Presentation by Pavlos Voskopoulos
at the First AEKA Congress in Athens
May 24th - 25th, 2003
this page in Greek
The first two-day Convention of the New
Reformed Movement of the Left (Ananeotiki Eksynchronistiki
Kinisi tis Aristeras, or AEKA) took place on Saturday, 24/5/2003, at
Inn in Athens. This was the third anniversary of the movement's
formation. The Convention's main slogan was "The Counterattack by
Pavlos Voskopoulos, the spokesperson for the Rainbow party, was invited
by convention organizers to present the positions of the
Macedonian minority in Greece. The following is a transcript
of that speech:
I would like to begin by thanking AEKA for inviting Rainbow to participate
in its first Convention. If I am not mistaken, this is the first time
since 1949 that a member of the Macedonian minority has been invited
to formally express their positions at a meeting of a Greek political
Obviously, you are expecting to hear about the Macedonian minority in
Greece. Permit me, however, to first express our own views on the political
situation in this country. Rainbow members believe that Greece currently
contains two political and social poles, two ideological currents with
their respective practices.
One is the majority, which is characterized by an anti-European
and more generalized anti-Western orientation. It is inward focused and
nationalistic, strongly anti-Turkish, conservative, and permeates virtually
the entire spectrum of political forces in our country. That its primary
voices are generally accepted, or at least tolerated, in Greek politics
and society, was evident in the relatively recent past and during the
war in the former Yugoslavia. At that time, the flags of the ultra-rightwing
organization Chryssi Avghi waved side by side with the red flags of the
Greek Communist Party (KKE) against Europe and in favor of Milosevic
under the banner of the two-headed Byzantine eagle of the Orthodox Church.
The other current has a clearly European orientation. It is extroverted,
anti-nationalistic, and democratic. But this currently is a minority
position, maintained by minor political parties and individuals in various
political arenas in an attempt to counteract the majority current.
We believe that AEKA is part of the second current, and we consider
it to be an ideological ally in the same democratic camp with Rainbow.
I mention all this because it is the context and prism through which
we must deal with the issue of minority rights, given that basic principle
that minority issues involve and must be positively dealt with by society
as a whole. Minority issues and the general attitude toward diversity
are crucial to the development of political democracy in our county.
It is not simply a matter of respect for minority rights.
The Macedonian minority in Greece was also a victim of the national
Greek myth or, rather, the consequences of that myth as far as the implementation
of the national political homogenization of our country's population.
From its founding, the modern Greek state believed that its citizens
had to be the descendents of Pericles and Socrates, with their rich civilization,
and hence a chosen or blessed people. It proceeded to politically discriminate
against and absorb whatever departed from the dominant ideology. We believe
that Greek society must be liberated from the bonds of its national myth.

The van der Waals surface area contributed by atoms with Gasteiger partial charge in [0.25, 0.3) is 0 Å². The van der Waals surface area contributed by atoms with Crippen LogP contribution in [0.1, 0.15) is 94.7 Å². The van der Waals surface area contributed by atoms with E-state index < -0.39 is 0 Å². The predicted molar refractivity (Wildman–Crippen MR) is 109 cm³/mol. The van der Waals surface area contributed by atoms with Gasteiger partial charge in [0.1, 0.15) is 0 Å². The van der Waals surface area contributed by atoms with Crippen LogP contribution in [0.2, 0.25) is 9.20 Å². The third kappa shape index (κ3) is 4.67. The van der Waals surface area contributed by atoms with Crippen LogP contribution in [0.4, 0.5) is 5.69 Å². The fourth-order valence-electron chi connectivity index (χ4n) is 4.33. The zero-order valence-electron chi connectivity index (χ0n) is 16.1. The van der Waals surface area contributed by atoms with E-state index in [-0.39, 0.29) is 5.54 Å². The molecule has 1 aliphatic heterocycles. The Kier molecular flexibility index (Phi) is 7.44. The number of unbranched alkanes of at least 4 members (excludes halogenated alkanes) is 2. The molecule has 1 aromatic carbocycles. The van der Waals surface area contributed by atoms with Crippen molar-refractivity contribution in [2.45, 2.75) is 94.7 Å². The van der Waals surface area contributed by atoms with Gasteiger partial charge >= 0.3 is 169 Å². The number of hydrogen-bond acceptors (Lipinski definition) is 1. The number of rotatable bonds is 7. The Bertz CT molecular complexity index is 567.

We are not - permit me here to use the first person plural since we minorities
are also in a way the product of the same system - more superior or inferior
to any other people or country. And with this in mind, let us all contribute
majority and minorities together toward the further democratization of
Greece and the progress our overall society.
In recent weeks the media has been showing us images of Greek-Cypriote
refugees on the dividing line of Cyprus. We witness their emotions and
resolve while waiting to cross into the Turkish sector and see their
homes once again, after thirty years. Indeed, these are very moving,
human moments - resulting from the decision of the Turkish Cypriots and
Denktash to open the border. I wonder how many of you are aware that,
as we speak, the Macedonian political refugees of the Greek Civil War
still do not have the right even to visit their family homes, because
the Foreign Ministry blacklists them as politically undesirable.
As for the policy of a minority itself, Rainbow has repeatedly stated
that along with advocating for its own rights, it has a responsibility
to reassure the general population that it does not desire the change
of existing borders through the exercise of those rights. This is especially
necessary where the Balkans are concerned. We can learn a lot from the
recent events in our region.
For an example of this policy I cite our position on the introduction
of the Macedonian language in the Greek educational system. We do not
want to have separate schools for this purpose, because that would have
a segregating effect. Instead, we wish to see Macedonian as part of the
curriculum in the Greek schools in regions where the language is spoken.
In addition, concerning the policy of minorities toward neighboring
countries, permit me to quote a friend who is in the same ideological
bulwark and has formulated the theory of the prophylactic. The prophylactic
is very useful, and is highly effective in the job for which it was intended.
But it is useless afterwards, and gets tossed out. This, in a way, is
the fate of a minority if it becomes the victim of interstate conflict
and antagonism, especially, if it allows itself to used as a political
tool that serves the interests of one side or the other.
In conclusion, I would like to thank you once again for inviting me,
and to reiterate my conviction that minority issues must discussed and
solved by the majority and minority together. In this way, all democratic
citizens contribute to the democratization of our country, for a better
society and a promising tomorrow.
Athens 24 May 2003